Yes, I called it, nearly two years ago. I knew their marriage was very short-lived long before they themselves did. Once again, such is the power of the evolutionary psychological imagination. We know everything, not because we are special, but because we are evolutionary psychologists.

I’m a Mac, and I predict events before they happen.

I’m afraid to click the links for that rationale.

Amazingly, Kanazawa’s work fits neatly into this bingo card, created by the Punk Ass Blog:

EvoPsych Bingo Card

Check for Scientific Racism

Wikipedia has a very useful summary (and a few interesting convos on the talk page) dealing with Scientific Racism. But the clearest example is actually found on the Wikipedia page for The Bell Curve, where an intrepid Wikipedian added a debunking guide for racist misapplications of science:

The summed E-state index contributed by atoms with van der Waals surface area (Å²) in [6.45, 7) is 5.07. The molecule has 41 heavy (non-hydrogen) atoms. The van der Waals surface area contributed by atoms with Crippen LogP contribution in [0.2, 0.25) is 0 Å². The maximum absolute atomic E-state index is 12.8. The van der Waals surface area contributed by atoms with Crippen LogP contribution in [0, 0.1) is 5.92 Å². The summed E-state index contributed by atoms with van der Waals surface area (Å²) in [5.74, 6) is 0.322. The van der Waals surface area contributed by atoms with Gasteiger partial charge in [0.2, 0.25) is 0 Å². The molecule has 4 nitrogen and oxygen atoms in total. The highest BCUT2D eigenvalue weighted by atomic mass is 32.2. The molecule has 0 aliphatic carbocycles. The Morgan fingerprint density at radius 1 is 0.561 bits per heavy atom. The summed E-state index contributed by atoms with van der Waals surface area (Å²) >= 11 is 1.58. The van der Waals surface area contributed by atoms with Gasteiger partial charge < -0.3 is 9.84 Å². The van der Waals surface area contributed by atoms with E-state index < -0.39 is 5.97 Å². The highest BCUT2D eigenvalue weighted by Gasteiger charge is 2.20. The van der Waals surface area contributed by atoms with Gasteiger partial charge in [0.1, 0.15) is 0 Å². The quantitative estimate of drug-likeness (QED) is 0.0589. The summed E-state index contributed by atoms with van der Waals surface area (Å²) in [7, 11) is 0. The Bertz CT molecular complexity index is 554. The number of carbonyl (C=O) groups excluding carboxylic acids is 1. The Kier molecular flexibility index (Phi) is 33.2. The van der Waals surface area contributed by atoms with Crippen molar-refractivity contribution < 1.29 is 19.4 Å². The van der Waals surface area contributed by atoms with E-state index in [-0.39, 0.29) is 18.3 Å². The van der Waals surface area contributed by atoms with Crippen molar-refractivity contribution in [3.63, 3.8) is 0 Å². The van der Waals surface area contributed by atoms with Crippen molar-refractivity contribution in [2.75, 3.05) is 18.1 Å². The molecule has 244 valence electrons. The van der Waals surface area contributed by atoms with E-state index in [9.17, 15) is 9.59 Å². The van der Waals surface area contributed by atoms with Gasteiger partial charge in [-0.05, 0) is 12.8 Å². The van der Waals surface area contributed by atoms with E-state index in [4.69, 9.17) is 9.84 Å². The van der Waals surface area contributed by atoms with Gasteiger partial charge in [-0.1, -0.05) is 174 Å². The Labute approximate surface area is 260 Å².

Evolutionary biologist Joseph L. Graves described the Bell Curve as an example of racist science, containing all the types of errors in the application of scientific method that have characterized the history of Scientific racism:

  • claims that are not supported by the data given
  • errors in calculation that invariably support the hypothesis
  • no mention of data that contradicts the hypothesis
  • no mention of theories and data that conflict with core assumptions
  • bold policy recommendations that are consistent with those advocated by racists.[38]

Be Wary of People Trying to Quantify What is Subjective

Beauty is in the eye of the beholder. And yet, every few years, someone tries to prove that x is definitively more attractive than y group. The closest science has been able to come to anything remotely resembling consensus is a link between symmetry and facial attractiveness.